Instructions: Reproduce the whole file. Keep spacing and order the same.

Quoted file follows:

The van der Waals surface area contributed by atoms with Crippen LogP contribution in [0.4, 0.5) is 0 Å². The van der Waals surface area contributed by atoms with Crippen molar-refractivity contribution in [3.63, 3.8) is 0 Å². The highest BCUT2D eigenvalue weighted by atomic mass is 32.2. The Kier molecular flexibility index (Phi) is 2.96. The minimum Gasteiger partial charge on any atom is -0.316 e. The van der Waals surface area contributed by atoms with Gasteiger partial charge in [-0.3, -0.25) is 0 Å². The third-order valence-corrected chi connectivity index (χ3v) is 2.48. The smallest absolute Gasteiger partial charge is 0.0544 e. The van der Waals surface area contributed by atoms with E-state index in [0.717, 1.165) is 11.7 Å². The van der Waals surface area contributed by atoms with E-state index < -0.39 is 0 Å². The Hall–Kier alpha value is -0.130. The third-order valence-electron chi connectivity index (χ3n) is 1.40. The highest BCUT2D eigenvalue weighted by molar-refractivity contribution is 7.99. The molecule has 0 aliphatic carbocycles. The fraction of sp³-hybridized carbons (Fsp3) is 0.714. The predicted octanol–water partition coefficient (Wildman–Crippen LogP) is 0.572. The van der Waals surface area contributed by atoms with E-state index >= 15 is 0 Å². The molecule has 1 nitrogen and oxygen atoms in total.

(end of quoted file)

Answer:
The van der Waals surface area contributed by atoms with Crippen LogP contribution in [0.4, 0.5) is 0 Å². The van der Waals surface area contributed by atoms with Crippen molar-refractivity contribution in [3.63, 3.8) is 0 Å². The highest BCUT2D eigenvalue weighted by atomic mass is 32.2. The Kier molecular flexibility index (Phi) is 2.96. The minimum Gasteiger partial charge on any atom is -0.316 e. The van der Waals surface area contributed by atoms with Gasteiger partial charge in [-0.3, -0.25) is 0 Å². The third-order valence-corrected chi connectivity index (χ3v) is 2.48. The smallest absolute Gasteiger partial charge is 0.0544 e. The van der Waals surface area contributed by atoms with E-state index in [0.717, 1.165) is 11.7 Å². The van der Waals surface area contributed by atoms with E-state index < -0.39 is 0 Å². The Hall–Kier alpha value is -0.130. The third-order valence-electron chi connectivity index (χ3n) is 1.40. The highest BCUT2D eigenvalue weighted by molar-refractivity contribution is 7.99. The molecule has 0 aliphatic carbocycles. The fraction of sp³-hybridized carbons (Fsp3) is 0.714. The predicted octanol–water partition coefficient (Wildman–Crippen LogP) is 0.572. The van der Waals surface area contributed by atoms with E-state index >= 15 is 0 Å². The molecule has 1 nitrogen and oxygen atoms in total.